A.A., Criminal Justice
In 2008, Scott Walton was elected as Sheriff of Rogers County. His initiatives include programs such as a Rogers County CrimeStoppers program, a School Resource Deputy program, a Career Criminal Apprehension program, a functioning Reserve Deputy program, and much more including the building and growing of the Rogers County Sheriff's Office.
As a former Public Information Officer for the Tulsa Police Department, he was the public face of the state's second largest police force.
But even though he has a larger-than-life, engaging personality, he modestly considers the most important part of his job to be the basic nuts and bolts: communicating important public safety information to the media and the community.
Almost nightly, he appeared on local television newscasts, describing crime scenes and providing information about the victims and assailants. He also is quoted in the Tulsa World on a regular basis. But before that he held almost every assignment on the force.
“I have an interest in almost every facet of law enforcement,” said Walton, who is a 1976 graduate of Rogers State University (then Claremore Junior College.) “Public safety has always been a calling and passion for me.”
Growing up in Claremore, Walton was infatuated with the traditions of the Oklahoma Military Academy. “I always wanted to go to school on the Hill,” he says. “I thought the uniforms that the cadets wore were impressive and it was always a thrill to pass through the guard's gate when I visited my grandmother, who worked in the OMA bookstore.”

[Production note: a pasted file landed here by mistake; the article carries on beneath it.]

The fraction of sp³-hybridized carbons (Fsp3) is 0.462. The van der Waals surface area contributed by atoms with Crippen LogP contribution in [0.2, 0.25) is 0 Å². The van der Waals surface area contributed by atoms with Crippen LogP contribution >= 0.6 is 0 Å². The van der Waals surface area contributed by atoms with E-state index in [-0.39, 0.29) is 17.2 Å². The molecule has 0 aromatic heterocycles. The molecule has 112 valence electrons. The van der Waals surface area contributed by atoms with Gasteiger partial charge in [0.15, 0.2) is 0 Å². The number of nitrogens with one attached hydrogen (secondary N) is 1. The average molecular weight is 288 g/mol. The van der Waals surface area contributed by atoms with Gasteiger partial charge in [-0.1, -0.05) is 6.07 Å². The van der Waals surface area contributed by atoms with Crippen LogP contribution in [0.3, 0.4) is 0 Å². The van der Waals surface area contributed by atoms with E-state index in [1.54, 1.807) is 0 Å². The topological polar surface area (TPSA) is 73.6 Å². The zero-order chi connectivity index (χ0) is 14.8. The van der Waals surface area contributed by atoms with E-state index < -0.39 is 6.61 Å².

Enrolling at CJC just five years after the military academy closed, Walton quickly became immersed in campus life, although he was admittedly not the best student. “Like a lot of students, I didn't appreciate the learning process as much as I do now. But it wasn't from having a lack of inspirational teachers - I remember people like Eldon Hallum, June Purdum, Jerry Smith and others. They had a great faculty.”
Walton quickly befriended former Sen. Stratton Taylor, who also graduated from CJC in 1976, and they have remained close friends ever since.
He continued his education at Northeastern State University in Tahlequah, where he earned a bachelor of science in business and industrial technology. After college, he held a few office jobs, but didn't enjoy “being stuck behind four walls.” It was then that he began to hone his interest in law enforcement, taking criminal law classes and gaining acceptance into the Tulsa Police Academy.
After completing the academy with a Criminal Justice Degree, he began developing a law enforcement career that has as much breadth and it does depth. Like all young graduates of the academy, he began as a patrol officer, the “backbone of police work” as he describes it, covering almost every neighborhood of the city.
Perhaps the hallmark of his career has been a constant desire to learn more about public safety and seek more training. After three years on the beat, he became a K-9 officer, a role that provided the thrill of the pursuit and fed “that adrenaline rush” as a young member of the force. “Every time something big was happening, a dog was present. The K-9 officer and his animal companion are always the first to go into a building to search for the bad guy.”